University Hill in summer

Towards summer and a new normal

We as a community – together but regrettably often alone – have stretched, persevered, and coped in the coronavirus upheaval that has lasted for over a year. Everything started suddenly in March 2020, right after our 100th anniversary celebrations. At the time, we did not know how long and how severely the pandemic would affect us at the University, and more extensively in Finland and the world over.

Only now, we can see some real relief with the aid of the vaccinations and people observing the health and safety guidelines. In our neighbouring countries Estonia and Sweden, the situation has been and still is quite different. Finland has pulled through rather well.

Our traffic light model for the coronavirus situation is currently blinking a cheerful green. Therefore, we can start our summer holidays in good spirits. We all definitely need a break after this year of exceptional circumstances. Once again there is light and warmth, not only outside but also in our minds as we can rest, relax, and enjoy free time. And cheer our teams in the European football championship where Finland is historically playing for the first time.

The coronavirus had a great impact on us, even though as a university we did not experience similar crisis situations as some businesses and the culture sector, for instance. Our main missions in research and education continued, but changes to the work and study methods were vast. However, we transferred to remote work and distance learning surprisingly well and quickly. We possessed versatile competence and showed strong will and commitment when it was necessary.

A corresponding digital leap, which we knew to be necessary and inevitable at some point, would probably have taken us many years under the so-called normal circumstances. Now, we did it in a week when we were compelled to do so – sometimes necessity is the best consultant. But necessity and exceptional circumstances require enormous effort and take a toll on people. Still, we have demonstrated commendable resilience, staff and students alike. My sincerest thanks to you all!

What is the new normal in our community?

We have also faced difficulties and troubles. Most worrying has been the decrease in students’ well-being and coping during distance learning and with scarce social contacts. The students who started their studies last autumn are rather disconnected from our University, other students, and the greatly anticipated student life.

The new academic year with contact teaching can repair matters if we can use its opportunities skilfully and effectively. Our main focus will be the first- and second-year students, but we will do our best with all our students. We hope that the pandemic will give us the chance to do so.

When we return to work in the autumn, we will not return to the same operating model. We will return to the new normal, a hybrid model for working, which includes many aspects and methods from the old situation as well as new practices we have learned and developed during the exceptional circumstances. The members of our personnel have experienced this period differently: some have justified longing and desire to return to the office, but many also want to continue working remotely. Both working methods can and will be done, as long as the community enables it and the sense of community does not suffer. Furthermore, to many, remote work can represent social responsibility that follows the principles of sustainable development.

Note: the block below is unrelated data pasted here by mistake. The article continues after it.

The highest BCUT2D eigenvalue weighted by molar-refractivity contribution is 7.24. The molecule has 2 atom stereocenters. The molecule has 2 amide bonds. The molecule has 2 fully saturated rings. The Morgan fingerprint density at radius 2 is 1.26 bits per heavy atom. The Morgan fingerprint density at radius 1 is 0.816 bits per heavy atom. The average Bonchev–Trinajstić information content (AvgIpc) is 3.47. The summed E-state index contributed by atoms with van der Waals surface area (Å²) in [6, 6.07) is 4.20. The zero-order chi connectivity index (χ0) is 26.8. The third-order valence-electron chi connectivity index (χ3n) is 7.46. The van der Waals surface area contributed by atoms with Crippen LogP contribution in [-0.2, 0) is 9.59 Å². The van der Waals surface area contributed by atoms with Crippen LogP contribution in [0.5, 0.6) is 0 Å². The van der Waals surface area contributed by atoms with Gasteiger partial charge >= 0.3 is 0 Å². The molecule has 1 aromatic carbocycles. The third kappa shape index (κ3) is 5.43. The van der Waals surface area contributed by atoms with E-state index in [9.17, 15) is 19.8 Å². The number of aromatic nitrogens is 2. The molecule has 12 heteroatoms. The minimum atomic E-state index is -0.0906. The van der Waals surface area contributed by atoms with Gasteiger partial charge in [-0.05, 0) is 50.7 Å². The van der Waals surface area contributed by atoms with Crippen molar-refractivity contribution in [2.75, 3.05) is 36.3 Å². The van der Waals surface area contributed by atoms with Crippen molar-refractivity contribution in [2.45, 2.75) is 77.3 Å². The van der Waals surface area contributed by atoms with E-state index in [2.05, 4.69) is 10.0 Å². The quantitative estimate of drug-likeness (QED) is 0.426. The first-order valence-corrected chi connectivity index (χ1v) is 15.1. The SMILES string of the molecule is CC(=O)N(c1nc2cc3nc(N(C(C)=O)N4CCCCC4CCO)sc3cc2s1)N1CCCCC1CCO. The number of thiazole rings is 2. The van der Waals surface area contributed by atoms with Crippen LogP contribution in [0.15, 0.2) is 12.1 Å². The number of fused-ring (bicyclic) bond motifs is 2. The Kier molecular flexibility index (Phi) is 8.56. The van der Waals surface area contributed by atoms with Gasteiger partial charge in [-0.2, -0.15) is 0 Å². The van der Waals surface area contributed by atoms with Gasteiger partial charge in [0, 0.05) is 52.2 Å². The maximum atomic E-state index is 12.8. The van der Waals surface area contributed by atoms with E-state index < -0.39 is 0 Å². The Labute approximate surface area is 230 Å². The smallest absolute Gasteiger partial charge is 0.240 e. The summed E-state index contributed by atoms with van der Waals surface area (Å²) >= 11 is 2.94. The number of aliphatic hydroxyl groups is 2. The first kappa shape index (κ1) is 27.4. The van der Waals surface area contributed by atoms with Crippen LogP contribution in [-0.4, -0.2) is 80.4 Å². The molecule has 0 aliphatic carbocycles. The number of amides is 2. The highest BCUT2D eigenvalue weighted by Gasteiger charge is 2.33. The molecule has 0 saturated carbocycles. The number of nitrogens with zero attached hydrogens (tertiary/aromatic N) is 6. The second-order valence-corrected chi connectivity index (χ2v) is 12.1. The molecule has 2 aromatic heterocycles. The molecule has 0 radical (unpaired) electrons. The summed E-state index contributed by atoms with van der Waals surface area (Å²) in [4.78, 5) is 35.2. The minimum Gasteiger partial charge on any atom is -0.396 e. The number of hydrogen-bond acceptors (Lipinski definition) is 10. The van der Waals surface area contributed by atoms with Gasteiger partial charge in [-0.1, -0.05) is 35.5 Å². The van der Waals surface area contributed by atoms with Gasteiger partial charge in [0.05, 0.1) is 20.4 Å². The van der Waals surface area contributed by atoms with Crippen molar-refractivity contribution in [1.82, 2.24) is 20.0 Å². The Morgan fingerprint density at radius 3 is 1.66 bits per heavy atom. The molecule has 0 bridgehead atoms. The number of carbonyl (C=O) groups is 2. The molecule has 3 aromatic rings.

It is clear that the new normal will be more individual and flexible. It has to be so that working is smooth and personnel’s well-being and coping improves. At the same time, we have to make sure that the hybrid model maintains communality and a culture of working together. As we allow for more variety, diversity, and flexibility in our work community in a suitable measure, we will at the same time offer University-level guidelines for working and supporting leadership and management.

A more individual new normal is not an easy or simple operating model. However, we can achieve it, just as we have well managed the surprising and prolonged coronavirus circumstances. The significance of leadership is highlighted on every level, especially in the work of the heads of unit and supervisors. Fostering non-discrimination and equality as well as feelings of fairness and ensuring their realisation are vitally important also in the future.

Leadership and managerial duties are demanding in the exceptional circumstances, we all know this. A book on leadership I read a short time ago presents the VUCA framework, an acronym for volatility, uncertainty, complexity, and ambiguity, and it reflects the unpredictability of general conditions and situations.

We have lived, worked and studied within a VUCA framework for over year. We have succeeded well in these circumstances at the University of Turku. I wish to thank and congratulate all of you, students and staff, for a job well done.

In addition to a verbal thank you and similar to the gift at the turn of the year, the University offers its staff members a voucher for culture and sports to be used this coming autumn as a material thanks for the spring semester and a spur to the next academic year.

Have a wonderful summer and a relaxing holiday!

Jukka Kola
Jukka Kola
Rector of the University of Turku

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